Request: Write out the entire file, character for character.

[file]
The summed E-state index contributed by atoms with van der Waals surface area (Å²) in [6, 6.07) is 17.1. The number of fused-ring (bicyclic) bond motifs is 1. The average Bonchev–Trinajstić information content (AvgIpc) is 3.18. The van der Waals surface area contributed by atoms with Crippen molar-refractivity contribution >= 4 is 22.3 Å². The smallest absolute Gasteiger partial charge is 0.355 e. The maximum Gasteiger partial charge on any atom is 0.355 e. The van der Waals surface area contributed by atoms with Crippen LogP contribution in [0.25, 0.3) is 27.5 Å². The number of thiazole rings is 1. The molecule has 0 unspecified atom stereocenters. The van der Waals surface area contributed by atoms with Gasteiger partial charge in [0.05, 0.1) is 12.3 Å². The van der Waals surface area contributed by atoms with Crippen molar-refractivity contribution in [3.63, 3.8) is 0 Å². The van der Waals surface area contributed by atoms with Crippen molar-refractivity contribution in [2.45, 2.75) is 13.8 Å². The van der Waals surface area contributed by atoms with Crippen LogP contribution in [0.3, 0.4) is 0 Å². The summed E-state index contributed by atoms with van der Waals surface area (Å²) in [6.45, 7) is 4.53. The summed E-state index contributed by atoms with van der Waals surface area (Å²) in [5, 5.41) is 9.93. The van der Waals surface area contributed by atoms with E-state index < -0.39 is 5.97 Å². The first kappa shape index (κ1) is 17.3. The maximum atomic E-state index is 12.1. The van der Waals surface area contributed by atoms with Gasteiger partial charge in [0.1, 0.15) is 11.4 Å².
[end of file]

The summed E-state index contributed by atoms with van der Waals surface area (Å²) in [6, 6.07) is 17.1. The number of fused-ring (bicyclic) bond motifs is 1. The average Bonchev–Trinajstić information content (AvgIpc) is 3.18. The van der Waals surface area contributed by atoms with Crippen molar-refractivity contribution >= 4 is 22.3 Å². The smallest absolute Gasteiger partial charge is 0.355 e. The maximum Gasteiger partial charge on any atom is 0.355 e. The van der Waals surface area contributed by atoms with Crippen LogP contribution in [0.25, 0.3) is 27.5 Å². The number of thiazole rings is 1. The molecule has 0 unspecified atom stereocenters. The van der Waals surface area contributed by atoms with Gasteiger partial charge in [0.05, 0.1) is 12.3 Å². The van der Waals surface area contributed by atoms with Crippen molar-refractivity contribution in [3.63, 3.8) is 0 Å². The van der Waals surface area contributed by atoms with Crippen molar-refractivity contribution in [2.45, 2.75) is 13.8 Å². The van der Waals surface area contributed by atoms with Crippen LogP contribution in [0.3, 0.4) is 0 Å². The summed E-state index contributed by atoms with van der Waals surface area (Å²) in [6.45, 7) is 4.53. The summed E-state index contributed by atoms with van der Waals surface area (Å²) in [5, 5.41) is 9.93. The van der Waals surface area contributed by atoms with E-state index < -0.39 is 5.97 Å². The first kappa shape index (κ1) is 17.3. The maximum atomic E-state index is 12.1. The van der Waals surface area contributed by atoms with Gasteiger partial charge in [0.1, 0.15) is 11.4 Å².